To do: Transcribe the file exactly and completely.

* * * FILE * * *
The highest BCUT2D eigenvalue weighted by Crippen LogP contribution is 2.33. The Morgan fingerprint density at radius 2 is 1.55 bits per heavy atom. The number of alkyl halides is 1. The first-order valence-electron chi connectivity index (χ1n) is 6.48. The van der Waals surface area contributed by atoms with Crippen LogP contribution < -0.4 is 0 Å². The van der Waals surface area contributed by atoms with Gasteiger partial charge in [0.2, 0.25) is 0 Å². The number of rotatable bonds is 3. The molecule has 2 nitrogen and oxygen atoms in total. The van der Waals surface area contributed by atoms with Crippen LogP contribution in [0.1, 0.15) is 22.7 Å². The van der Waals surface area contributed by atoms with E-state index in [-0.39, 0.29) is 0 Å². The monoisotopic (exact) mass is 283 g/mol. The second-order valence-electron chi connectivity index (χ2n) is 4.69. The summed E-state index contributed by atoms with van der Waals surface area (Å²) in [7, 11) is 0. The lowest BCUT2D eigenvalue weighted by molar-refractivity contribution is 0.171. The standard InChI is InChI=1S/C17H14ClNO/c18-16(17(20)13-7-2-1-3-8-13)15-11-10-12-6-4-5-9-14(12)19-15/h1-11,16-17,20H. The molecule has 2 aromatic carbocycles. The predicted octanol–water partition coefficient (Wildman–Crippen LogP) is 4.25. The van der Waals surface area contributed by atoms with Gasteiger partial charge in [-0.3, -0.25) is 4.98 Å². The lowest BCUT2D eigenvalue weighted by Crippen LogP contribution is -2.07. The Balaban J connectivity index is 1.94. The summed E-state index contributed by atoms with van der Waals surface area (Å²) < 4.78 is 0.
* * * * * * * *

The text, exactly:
The highest BCUT2D eigenvalue weighted by Crippen LogP contribution is 2.33. The Morgan fingerprint density at radius 2 is 1.55 bits per heavy atom. The number of alkyl halides is 1. The first-order valence-electron chi connectivity index (χ1n) is 6.48. The van der Waals surface area contributed by atoms with Crippen LogP contribution < -0.4 is 0 Å². The van der Waals surface area contributed by atoms with Gasteiger partial charge in [0.2, 0.25) is 0 Å². The number of rotatable bonds is 3. The molecule has 2 nitrogen and oxygen atoms in total. The van der Waals surface area contributed by atoms with Crippen LogP contribution in [0.1, 0.15) is 22.7 Å². The van der Waals surface area contributed by atoms with E-state index in [-0.39, 0.29) is 0 Å². The monoisotopic (exact) mass is 283 g/mol. The second-order valence-electron chi connectivity index (χ2n) is 4.69. The summed E-state index contributed by atoms with van der Waals surface area (Å²) in [7, 11) is 0. The lowest BCUT2D eigenvalue weighted by molar-refractivity contribution is 0.171. The standard InChI is InChI=1S/C17H14ClNO/c18-16(17(20)13-7-2-1-3-8-13)15-11-10-12-6-4-5-9-14(12)19-15/h1-11,16-17,20H. The molecule has 2 aromatic carbocycles. The predicted octanol–water partition coefficient (Wildman–Crippen LogP) is 4.25. The van der Waals surface area contributed by atoms with Gasteiger partial charge in [-0.3, -0.25) is 4.98 Å². The lowest BCUT2D eigenvalue weighted by Crippen LogP contribution is -2.07. The Balaban J connectivity index is 1.94. The summed E-state index contributed by atoms with van der Waals surface area (Å²) < 4.78 is 0.